Talons Philosophy

An Open Online Highschool Philosophy Course

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Jess and Jeff discuss abortion

What is the issue?

Controversy surrounds the topic of abortion. For some, it’s been a tool of great social change, reducing crime-rates while inducing other beneficial effects. To others, it can’t be sugarcoated and is simply murder of the most innocent, defenseless members of our society. Evaluating this issue with a variety of different perspectives is integral in order to find the ‘right’ way to approach it. With a tie-in to subjects such as religion and ethics, evaluating the ethical implications of abortion can allow one to see the different viewpoints that people see the world through.

photo taken from the conversation.com

How can it approached?

DIFFERENT PERSPECTIVES

  • Women who have had abortions
  • Women who will/may get pregnant in future
  • Men whose SO’s may get an abortion

Categorical Imperative:  

People who both a) do not agree with murder and b) do not agree with abortion would be agree with the categorical imperative. The categorical imperative would see abortion as bad because if you see murder as a negative or something completely unjustifiable, then abortion would, in terms of the categorical imperative, be seen as just as bad as, say, shooting someone on the street.

Utilitarianism:

Utilitarianism is for the benefit of the whole. An article was cited in saying,

“The reasons most frequently cited were that having a child would interfere with a woman’s education, work or ability to care for dependents (74%); that she could not afford a baby now (73%); and that she did not want to be a single mother or was having relationship problems (48%). Nearly four in 10 women said they had completed their childbearing, and almost one-third were not ready to have a child. Fewer than 1% said their parents’ or partners’ desire for them to have an abortion was the most important reason. Younger women often reported that they were unprepared for the transition to motherhood, while older women regularly cited their responsibility to dependents.”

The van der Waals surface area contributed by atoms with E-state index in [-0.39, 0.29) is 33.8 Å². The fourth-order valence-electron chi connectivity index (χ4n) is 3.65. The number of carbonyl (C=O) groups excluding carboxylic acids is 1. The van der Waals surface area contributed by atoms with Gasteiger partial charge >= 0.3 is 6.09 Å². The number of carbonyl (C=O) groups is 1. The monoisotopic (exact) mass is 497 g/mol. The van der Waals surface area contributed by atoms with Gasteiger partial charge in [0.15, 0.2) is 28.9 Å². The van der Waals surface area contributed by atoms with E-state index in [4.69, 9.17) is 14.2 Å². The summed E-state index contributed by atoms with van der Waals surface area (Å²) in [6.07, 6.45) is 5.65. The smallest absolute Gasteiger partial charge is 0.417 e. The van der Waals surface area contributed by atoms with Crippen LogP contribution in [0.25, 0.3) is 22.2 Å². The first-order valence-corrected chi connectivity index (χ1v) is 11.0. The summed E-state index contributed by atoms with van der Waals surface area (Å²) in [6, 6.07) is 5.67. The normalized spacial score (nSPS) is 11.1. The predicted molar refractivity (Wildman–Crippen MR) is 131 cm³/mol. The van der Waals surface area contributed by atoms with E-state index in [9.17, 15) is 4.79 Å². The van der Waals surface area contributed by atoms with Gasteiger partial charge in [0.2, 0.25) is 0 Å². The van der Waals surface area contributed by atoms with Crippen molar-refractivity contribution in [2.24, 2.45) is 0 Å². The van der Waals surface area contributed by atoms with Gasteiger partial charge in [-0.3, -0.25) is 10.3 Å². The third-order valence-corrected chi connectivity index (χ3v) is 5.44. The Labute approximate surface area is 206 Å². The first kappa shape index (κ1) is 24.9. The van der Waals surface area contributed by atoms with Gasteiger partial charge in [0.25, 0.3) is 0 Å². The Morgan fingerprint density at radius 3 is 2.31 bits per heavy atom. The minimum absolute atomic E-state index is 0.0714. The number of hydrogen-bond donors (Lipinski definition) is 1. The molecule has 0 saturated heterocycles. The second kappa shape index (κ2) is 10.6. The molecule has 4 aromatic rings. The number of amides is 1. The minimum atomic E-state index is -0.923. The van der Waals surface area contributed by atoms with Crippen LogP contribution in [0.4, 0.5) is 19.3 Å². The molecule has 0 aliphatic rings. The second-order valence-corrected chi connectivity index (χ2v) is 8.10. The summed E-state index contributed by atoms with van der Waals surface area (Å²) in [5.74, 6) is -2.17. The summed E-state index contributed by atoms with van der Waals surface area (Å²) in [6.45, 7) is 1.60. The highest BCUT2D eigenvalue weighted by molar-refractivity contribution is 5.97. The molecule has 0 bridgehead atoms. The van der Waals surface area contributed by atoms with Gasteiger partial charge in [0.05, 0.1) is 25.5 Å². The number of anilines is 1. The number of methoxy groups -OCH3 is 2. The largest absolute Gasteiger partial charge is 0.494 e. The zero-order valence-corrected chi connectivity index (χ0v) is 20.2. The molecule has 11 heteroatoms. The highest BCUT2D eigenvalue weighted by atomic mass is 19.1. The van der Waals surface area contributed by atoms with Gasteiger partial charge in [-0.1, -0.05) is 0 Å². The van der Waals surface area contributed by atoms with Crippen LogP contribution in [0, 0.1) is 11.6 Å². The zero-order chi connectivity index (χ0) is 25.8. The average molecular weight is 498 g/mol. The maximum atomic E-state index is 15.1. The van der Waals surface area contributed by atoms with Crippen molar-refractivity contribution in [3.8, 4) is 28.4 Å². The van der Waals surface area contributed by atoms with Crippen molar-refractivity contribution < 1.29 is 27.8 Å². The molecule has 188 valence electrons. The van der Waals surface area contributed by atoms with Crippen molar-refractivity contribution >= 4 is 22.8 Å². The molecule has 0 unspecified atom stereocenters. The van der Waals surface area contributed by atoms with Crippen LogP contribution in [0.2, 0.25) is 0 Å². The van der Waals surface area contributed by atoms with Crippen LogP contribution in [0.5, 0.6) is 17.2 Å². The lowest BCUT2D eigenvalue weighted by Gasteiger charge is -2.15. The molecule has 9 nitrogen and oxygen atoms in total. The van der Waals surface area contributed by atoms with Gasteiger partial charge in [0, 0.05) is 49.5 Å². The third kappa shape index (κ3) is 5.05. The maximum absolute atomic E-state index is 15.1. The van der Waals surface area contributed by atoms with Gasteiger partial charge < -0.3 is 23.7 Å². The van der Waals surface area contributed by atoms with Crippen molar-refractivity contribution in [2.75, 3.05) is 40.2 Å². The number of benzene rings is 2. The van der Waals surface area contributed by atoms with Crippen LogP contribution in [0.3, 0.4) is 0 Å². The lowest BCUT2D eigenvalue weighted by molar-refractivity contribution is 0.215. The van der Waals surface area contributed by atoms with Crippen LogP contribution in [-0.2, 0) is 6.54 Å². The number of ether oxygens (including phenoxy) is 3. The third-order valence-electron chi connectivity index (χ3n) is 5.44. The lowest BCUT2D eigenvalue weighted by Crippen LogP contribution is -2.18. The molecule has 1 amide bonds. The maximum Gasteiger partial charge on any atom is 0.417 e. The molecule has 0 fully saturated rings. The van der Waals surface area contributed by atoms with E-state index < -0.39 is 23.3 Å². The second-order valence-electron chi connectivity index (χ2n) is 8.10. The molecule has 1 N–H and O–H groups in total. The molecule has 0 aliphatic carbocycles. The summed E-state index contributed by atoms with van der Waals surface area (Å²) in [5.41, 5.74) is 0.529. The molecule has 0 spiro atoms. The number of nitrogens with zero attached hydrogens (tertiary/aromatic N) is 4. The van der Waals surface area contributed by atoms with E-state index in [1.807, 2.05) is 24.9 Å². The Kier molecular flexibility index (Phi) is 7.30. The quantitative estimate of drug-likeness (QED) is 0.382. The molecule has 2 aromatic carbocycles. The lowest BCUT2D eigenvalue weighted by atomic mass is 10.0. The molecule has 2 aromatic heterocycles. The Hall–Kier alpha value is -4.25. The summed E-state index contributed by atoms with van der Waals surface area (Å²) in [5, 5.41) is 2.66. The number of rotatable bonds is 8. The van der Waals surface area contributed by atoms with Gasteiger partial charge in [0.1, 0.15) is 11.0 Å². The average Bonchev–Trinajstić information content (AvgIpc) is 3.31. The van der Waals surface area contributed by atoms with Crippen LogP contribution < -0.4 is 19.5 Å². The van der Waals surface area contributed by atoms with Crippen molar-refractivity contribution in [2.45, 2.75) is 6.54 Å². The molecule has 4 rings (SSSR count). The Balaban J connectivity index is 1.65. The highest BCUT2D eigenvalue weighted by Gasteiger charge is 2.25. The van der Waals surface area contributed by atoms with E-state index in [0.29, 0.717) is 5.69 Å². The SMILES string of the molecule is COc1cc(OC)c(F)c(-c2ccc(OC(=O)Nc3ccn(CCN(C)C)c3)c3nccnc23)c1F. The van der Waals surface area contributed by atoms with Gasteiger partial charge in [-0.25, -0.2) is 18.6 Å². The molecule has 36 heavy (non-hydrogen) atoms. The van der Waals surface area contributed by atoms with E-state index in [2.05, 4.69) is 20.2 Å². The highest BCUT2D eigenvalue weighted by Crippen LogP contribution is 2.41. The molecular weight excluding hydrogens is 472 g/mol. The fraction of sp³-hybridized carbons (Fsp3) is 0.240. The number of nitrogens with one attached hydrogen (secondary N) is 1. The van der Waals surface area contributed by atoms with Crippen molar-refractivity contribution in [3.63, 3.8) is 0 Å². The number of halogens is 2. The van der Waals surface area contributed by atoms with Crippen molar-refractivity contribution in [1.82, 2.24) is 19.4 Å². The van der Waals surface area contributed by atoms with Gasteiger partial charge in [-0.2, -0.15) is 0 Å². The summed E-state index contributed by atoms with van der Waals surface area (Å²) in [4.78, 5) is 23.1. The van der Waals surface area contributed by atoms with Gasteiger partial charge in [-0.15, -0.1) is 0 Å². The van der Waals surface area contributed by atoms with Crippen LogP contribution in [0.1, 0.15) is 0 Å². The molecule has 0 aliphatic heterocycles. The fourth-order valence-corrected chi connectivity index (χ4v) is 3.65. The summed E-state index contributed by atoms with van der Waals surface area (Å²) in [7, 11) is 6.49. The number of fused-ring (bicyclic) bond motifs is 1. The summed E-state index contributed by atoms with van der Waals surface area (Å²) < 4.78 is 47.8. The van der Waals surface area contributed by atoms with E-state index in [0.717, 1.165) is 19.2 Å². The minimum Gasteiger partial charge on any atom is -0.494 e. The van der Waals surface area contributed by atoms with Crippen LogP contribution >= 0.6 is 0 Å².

Many of these reasons are ones that we, if we were a utilitarian society, could approve of. To bring a child into the world when the financial situation of the parent(s) would not guarantee them a good life would mean that the child would have a higher likelihood of growing up and being imprisoned, homeless, impoverished, or a number of other things. Ultimately, to bring a child into a scenario where the parents are unable to care for them as they should would be seen as a negative thing, if viewed in a utilitarian sense.

photo taken from cbc.ca

Rawls:

Ignoring the fact that Rawls’ theory requires you to be behind the veil of ignorance and therefore a fetus (and thus, very much not in favour of being aborted), this theory still has the possibility of going in either direction. Perhaps it is more likely that one would be in favour of abortion if they were able to be put in the situation of having to decide — ergo, if they were born an impoverished woman — but it is still quite subjective.

How can it be addressed?

Abortion can only really be addressed on an individual level. Viewing it through a variety of different perspectives only enlightens the person further into which direction would be the ‘ethical’ way. Whereas utilitarianism would welcome abortion if it were done to people who could not raise their children in a safe environment, the categorical imperative would argue that there is no way to justify murder and that abortion is ethically wrong no matter what the circumstance. With Rawl’s theory, however, it all comes down to personal preference, and in the end, isn’t that all that it is?

 

 

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Feyera-bending the rules

feyerabend1

Clearly, anything goes with Feyerabend.

Jeff and I made a short review slideshow of Paul Feyerabend‘s “Anything Goes” ideology, to accompany what we discussed in class on October 17th, 2014. For those who would like to learn or have their memory refreshed, here it is:

Anything Goes

 

 
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